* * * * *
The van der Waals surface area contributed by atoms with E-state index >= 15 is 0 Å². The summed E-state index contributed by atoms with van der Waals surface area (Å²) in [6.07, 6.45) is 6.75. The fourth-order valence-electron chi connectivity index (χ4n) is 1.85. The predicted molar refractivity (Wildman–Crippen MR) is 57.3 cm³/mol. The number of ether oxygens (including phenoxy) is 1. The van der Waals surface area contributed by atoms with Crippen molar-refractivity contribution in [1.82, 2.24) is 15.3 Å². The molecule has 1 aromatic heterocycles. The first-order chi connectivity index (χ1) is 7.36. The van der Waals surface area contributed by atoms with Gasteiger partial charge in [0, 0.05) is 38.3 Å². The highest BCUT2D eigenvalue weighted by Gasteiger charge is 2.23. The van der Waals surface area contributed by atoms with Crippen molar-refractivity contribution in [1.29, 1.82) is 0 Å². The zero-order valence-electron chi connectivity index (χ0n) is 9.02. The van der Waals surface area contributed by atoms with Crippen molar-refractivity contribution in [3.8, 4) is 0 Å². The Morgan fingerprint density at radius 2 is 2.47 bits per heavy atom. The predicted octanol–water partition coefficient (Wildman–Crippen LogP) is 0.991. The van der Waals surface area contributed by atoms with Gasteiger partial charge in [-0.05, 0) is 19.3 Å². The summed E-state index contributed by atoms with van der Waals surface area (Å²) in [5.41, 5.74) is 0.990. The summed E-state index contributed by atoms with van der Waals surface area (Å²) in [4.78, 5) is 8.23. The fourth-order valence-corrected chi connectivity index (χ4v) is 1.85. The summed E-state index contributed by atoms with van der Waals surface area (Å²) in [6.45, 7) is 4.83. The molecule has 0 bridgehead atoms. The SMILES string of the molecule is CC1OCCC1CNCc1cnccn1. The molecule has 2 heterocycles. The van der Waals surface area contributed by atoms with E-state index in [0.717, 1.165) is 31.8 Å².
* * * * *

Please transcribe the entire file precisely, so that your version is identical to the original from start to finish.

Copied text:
The van der Waals surface area contributed by atoms with E-state index >= 15 is 0 Å². The summed E-state index contributed by atoms with van der Waals surface area (Å²) in [6.07, 6.45) is 6.75. The fourth-order valence-electron chi connectivity index (χ4n) is 1.85. The predicted molar refractivity (Wildman–Crippen MR) is 57.3 cm³/mol. The number of ether oxygens (including phenoxy) is 1. The van der Waals surface area contributed by atoms with Crippen molar-refractivity contribution in [1.82, 2.24) is 15.3 Å². The molecule has 1 aromatic heterocycles. The first-order chi connectivity index (χ1) is 7.36. The van der Waals surface area contributed by atoms with Gasteiger partial charge in [0, 0.05) is 38.3 Å². The highest BCUT2D eigenvalue weighted by Gasteiger charge is 2.23. The van der Waals surface area contributed by atoms with Crippen molar-refractivity contribution in [1.29, 1.82) is 0 Å². The zero-order valence-electron chi connectivity index (χ0n) is 9.02. The van der Waals surface area contributed by atoms with Crippen molar-refractivity contribution in [3.8, 4) is 0 Å². The Morgan fingerprint density at radius 2 is 2.47 bits per heavy atom. The predicted octanol–water partition coefficient (Wildman–Crippen LogP) is 0.991. The van der Waals surface area contributed by atoms with Gasteiger partial charge in [-0.05, 0) is 19.3 Å². The summed E-state index contributed by atoms with van der Waals surface area (Å²) in [5.41, 5.74) is 0.990. The summed E-state index contributed by atoms with van der Waals surface area (Å²) in [4.78, 5) is 8.23. The fourth-order valence-corrected chi connectivity index (χ4v) is 1.85. The summed E-state index contributed by atoms with van der Waals surface area (Å²) in [6.45, 7) is 4.83. The molecule has 0 bridgehead atoms. The SMILES string of the molecule is CC1OCCC1CNCc1cnccn1. The molecule has 2 heterocycles. The van der Waals surface area contributed by atoms with E-state index in [0.717, 1.165) is 31.8 Å².